This story in the NZ Herald on Tuesday – Rents fall in Auckland, rise across New Zealand – may be one of the most important stories that newspaper has published all year. It suggests – in support of my recent analysis of New Zealand migration data – that, far from being inundated by immigrants, the population of Auckland may be static or even falling.
From 2013, New Zealand’s net migration has entirely comprised people identifying as New Zealand residents returning from short visits (less than a year) overseas, minus the same group of people embarking on short visits overseas.
This seems rather odd, and it reflects statistical classifications not keeping up with the increased international mobility of a significant minority of New Zealand residents (enabled in large part by air-fares falling relative to many people’s incomes), as well as the fact that increasing numbers of New Zealand residents do not travel on New Zealand passports. The statistics suggest that – of that quite large pool of people practically resident in more than one country – more of them are spending more of their time in New Zealand.
There is nothing whatsoever in the migration data suggesting that Auckland, since the 2013 census, is affected in greater proportion than the rest of New Zealand by net immigration. Rather the New Zealanders who are staying put instead of going to Australia are mainly from outside of Auckland.
It’s only in the census that we get reliable data on regional population shifts. It is true that, prior to 2013 – essentially since the 1891 census – there has been net internal migration into Auckland, or at least into Auckland ‘province’; the so-called ‘drift north’. The anecdotal evidence – and that’s all we have got – is that since 2013 increasing numbers of Aucklanders have sold up and used their capital gains to settle elsewhere. Indeed Paula Bennett, Minister of Social Housing, wants poor Aucklanders to resettle elsewhere. Further, increasing numbers of non‑Aucklanders have been put off from moving to Auckland because of the prices of houses, perceived high rents, and the perception of traffic gridlock. Immigration New Zealand incentivises new New Zealanders to settle out of Auckland. Immigrant seasonal workers are mainly employed outside of Auckland. And international students go to many places other than Auckland.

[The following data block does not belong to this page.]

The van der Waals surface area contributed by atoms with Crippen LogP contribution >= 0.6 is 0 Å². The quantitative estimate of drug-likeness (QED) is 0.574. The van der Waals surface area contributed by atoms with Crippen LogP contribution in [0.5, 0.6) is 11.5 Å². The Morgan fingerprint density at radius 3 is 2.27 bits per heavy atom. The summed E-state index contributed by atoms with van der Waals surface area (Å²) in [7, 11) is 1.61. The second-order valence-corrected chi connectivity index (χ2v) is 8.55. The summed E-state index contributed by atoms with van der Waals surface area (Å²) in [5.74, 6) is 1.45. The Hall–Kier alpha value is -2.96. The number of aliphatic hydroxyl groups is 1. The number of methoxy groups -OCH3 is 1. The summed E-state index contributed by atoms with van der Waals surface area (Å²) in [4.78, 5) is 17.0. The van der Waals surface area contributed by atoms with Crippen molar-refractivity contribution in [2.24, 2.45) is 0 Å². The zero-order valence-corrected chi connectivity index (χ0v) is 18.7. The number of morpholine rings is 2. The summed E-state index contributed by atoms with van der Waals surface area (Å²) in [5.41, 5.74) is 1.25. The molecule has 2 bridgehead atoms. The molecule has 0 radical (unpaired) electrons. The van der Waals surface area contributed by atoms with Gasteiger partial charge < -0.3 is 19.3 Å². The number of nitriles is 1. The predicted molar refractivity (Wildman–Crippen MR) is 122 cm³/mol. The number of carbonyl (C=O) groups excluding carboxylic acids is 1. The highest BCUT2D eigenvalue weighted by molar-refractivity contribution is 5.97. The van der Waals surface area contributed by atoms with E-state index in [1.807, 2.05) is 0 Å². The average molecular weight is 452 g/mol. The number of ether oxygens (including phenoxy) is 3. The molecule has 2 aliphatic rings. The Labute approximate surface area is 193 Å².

Yes, Auckland has some overcrowded schools – eg in Manurewa, which is almost affordable for the growing numbers of working poor. Other parts of Auckland have distinctly undercrowded schools, as families leave, selling their homes to isthmus land-bankers.
The result of a lack of immigration into Auckland is the static – now falling – price of rental accommodation. Yes, Auckland rents are still higher than in the rest of the country, in part because possibly 60 percent of all Accommodation Supplement dollars are paid to Auckland tenants and mortgagors. But the rent gap is closing, and genuine housing investors – people seeking rental yield rather than capital gain – find that it makes much more sense to buy in the provinces.
A prediction. On the basis of the sluggish Auckland rental market, the end of the Auckland property bubble could be sooner rather than later. (I’m picking October 2017, a month or two after the 2017 general election.) The ‘correction’ will come when enough people who have bought in Auckland for capital gain realise that they will have to sell soon, or risk the consequences. As well as rental prices, the statistics to watch are increased listings of isthmus properties, and increases in the average time it takes for isthmus houses to sell.
Auckland does not need to give up its green places by dramatically increasing its supply of outer-suburban houses. New empty houses on the fringe are no more use than old empty houses in the inner suburbs.
Market forces – as revealed by rent price statistics – suggest that scarce labour and land resources should not be disproportionately allocated to Auckland house construction. Rather Auckland needs further improvement in city public transport – especially rail, and light-rail along places like Dominion Road and Manukau Road – and more people (especially young people, with and without children) living in quality rental accommodation in the isthmus suburbs.